Maori Party MP Rahui Katene started strong but was soon paddling against the tide, and finished the Te Tai Tonga debate looking frazzled and beaten.

Meanwhile Mana candidate Clinton Dearlove was full of beginner nerves, but soon found his feet to deliver a message with emphatic authority, along with an Obama-esque smile.

The first of seven Maori electorate debates kicked off tonight on Native Affairs with a look at the Tai Tonga candidates Katene, Dearlove, Dora Langsbury (Greens), and Rino Tirikatene (Labour).

In 2008 Katene won the electorate, which stretches from Wellington over the South Island, with a 1049 majority, but she is seen as vulnerable to a strong challenge from Tirikatene.


Katene started full of confidence, stressing the gains the Maori Party has made in partnership with National - "being at the Cabinet table is everything" - but that was not the message the predominantly Labour crowd wanted to hear.

Soon every sentence that started with "The Maori Party", or with generic funding figures to help generic policies, was met with a groan or crowd heckling. Katene struggled to maintain her cool, and was easily drowned out.

And though he had home-court advantage, Tirikatene's soft voice hardly lent him an impression of an aspiring politician with fire in the belly, nor did he come across as a composed intellectual.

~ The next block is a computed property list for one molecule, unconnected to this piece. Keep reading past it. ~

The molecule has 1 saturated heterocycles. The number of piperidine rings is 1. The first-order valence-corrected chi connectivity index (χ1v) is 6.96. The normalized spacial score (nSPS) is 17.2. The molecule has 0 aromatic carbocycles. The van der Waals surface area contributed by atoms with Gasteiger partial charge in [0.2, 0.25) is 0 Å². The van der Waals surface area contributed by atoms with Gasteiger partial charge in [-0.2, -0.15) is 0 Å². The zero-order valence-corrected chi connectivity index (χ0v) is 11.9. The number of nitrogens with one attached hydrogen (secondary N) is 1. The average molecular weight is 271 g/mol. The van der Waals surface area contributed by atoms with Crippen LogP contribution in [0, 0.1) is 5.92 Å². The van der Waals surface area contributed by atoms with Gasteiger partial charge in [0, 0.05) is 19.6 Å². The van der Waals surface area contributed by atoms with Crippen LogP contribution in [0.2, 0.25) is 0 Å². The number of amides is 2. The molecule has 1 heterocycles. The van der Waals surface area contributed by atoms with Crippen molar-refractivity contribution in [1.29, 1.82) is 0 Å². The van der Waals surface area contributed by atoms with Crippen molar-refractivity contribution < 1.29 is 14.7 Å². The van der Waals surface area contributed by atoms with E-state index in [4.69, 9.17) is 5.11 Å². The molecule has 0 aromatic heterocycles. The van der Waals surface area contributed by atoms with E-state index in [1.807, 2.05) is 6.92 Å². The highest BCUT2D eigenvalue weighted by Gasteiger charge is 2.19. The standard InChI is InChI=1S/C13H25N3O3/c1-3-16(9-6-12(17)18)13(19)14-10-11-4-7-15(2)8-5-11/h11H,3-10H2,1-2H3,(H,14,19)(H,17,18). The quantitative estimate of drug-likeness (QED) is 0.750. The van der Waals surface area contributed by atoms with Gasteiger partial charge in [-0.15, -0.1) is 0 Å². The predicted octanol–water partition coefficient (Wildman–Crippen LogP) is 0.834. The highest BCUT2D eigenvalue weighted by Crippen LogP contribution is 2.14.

When asked about how to best keep Maori in schools or training, he said it was a very broad question and "we just want to do the best that we can".
Enter Hurricane Dearlove.

He swept away the weak answer from Tirikatene and railed against the way Maori were being sidelined in their own schools.

"There are not enough teachers, they're under-resourced ... our language is not validated ... we need more support networks," the school teacher said with eyes full of purpose.

"We know because we have been in the classroom, we know the difficulties facing our children."

When the Labour-strong crowd tried to disrupt him with comments like, "How're you going to do that?", he unleashed an enormous smile that lit up the room.

"For years we've had National and Labour in power and not a thing has happened," he said to much applause.

Katene tried to regain the intiative by stressing that her party was the only one for Maori, but Dearlove disarmed her by conceding that Mana was a party "for all people"; for example, while the Maori Party support iwi buying into state assets, Mana is vehemently opposed because everyone "already owns them".

His strength of delivery was reinforced next to the calm demeanor of Green candidate Dora Langsbury, who stressed Green policy whenever possible.

Dearlove drew loud applause playing the discrimination card on a question about a diabetes programme that had been cut.

"We need a culture in our hospitals where it's safe for our people to go to, not an endemic racist system."

Tirikatene followed in the hurricane's wake, initially saying he would refund the programme, and then watering down his statement to empty platitudes.

"Labour is really focusing on those key isses. If the need is there and it needs to be redone, we can re-do it."

Leaving him failing, like Katene, to leave much of an impression.